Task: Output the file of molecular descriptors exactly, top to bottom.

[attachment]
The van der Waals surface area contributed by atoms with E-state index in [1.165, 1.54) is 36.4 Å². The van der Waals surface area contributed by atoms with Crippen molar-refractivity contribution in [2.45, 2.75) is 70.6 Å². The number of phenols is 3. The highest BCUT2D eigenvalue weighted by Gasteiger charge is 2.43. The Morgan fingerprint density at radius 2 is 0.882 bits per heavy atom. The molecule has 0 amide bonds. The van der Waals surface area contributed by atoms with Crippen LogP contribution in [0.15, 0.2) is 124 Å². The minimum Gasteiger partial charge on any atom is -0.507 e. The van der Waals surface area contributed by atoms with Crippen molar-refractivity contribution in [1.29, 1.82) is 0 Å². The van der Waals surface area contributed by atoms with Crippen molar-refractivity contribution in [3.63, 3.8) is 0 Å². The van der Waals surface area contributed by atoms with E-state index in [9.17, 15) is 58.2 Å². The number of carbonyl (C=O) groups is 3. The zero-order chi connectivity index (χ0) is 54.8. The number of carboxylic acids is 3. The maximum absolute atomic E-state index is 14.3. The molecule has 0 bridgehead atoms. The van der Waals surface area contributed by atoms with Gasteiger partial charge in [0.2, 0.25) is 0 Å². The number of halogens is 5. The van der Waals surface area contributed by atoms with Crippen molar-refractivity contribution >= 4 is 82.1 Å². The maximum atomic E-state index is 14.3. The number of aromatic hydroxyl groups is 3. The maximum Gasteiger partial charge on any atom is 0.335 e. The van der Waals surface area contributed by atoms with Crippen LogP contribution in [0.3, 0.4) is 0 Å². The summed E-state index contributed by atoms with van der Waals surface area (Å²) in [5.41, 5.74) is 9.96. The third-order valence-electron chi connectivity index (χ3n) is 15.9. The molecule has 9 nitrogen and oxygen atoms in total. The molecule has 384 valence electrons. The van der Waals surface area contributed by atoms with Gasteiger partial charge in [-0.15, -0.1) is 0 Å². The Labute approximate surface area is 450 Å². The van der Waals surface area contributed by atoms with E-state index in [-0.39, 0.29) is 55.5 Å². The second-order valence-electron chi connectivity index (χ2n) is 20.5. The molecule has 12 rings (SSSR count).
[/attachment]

The van der Waals surface area contributed by atoms with E-state index in [1.165, 1.54) is 36.4 Å². The van der Waals surface area contributed by atoms with Crippen molar-refractivity contribution in [2.45, 2.75) is 70.6 Å². The number of phenols is 3. The highest BCUT2D eigenvalue weighted by Gasteiger charge is 2.43. The Morgan fingerprint density at radius 2 is 0.882 bits per heavy atom. The molecule has 0 amide bonds. The van der Waals surface area contributed by atoms with Crippen LogP contribution in [0.15, 0.2) is 124 Å². The minimum Gasteiger partial charge on any atom is -0.507 e. The van der Waals surface area contributed by atoms with Crippen molar-refractivity contribution in [1.29, 1.82) is 0 Å². The van der Waals surface area contributed by atoms with Crippen molar-refractivity contribution in [3.63, 3.8) is 0 Å². The van der Waals surface area contributed by atoms with E-state index in [9.17, 15) is 58.2 Å². The number of carbonyl (C=O) groups is 3. The zero-order chi connectivity index (χ0) is 54.8. The number of carboxylic acids is 3. The maximum absolute atomic E-state index is 14.3. The molecule has 0 bridgehead atoms. The van der Waals surface area contributed by atoms with Gasteiger partial charge in [0.2, 0.25) is 0 Å². The number of halogens is 5. The van der Waals surface area contributed by atoms with Crippen molar-refractivity contribution >= 4 is 82.1 Å². The maximum atomic E-state index is 14.3. The number of aromatic hydroxyl groups is 3. The maximum Gasteiger partial charge on any atom is 0.335 e. The van der Waals surface area contributed by atoms with Crippen LogP contribution in [0.3, 0.4) is 0 Å². The summed E-state index contributed by atoms with van der Waals surface area (Å²) in [5.41, 5.74) is 9.96. The third-order valence-electron chi connectivity index (χ3n) is 15.9. The molecule has 9 nitrogen and oxygen atoms in total. The molecule has 384 valence electrons. The van der Waals surface area contributed by atoms with Gasteiger partial charge in [-0.15, -0.1) is 0 Å². The Labute approximate surface area is 450 Å². The van der Waals surface area contributed by atoms with E-state index in [-0.39, 0.29) is 55.5 Å². The second-order valence-electron chi connectivity index (χ2n) is 20.5. The molecule has 12 rings (SSSR count).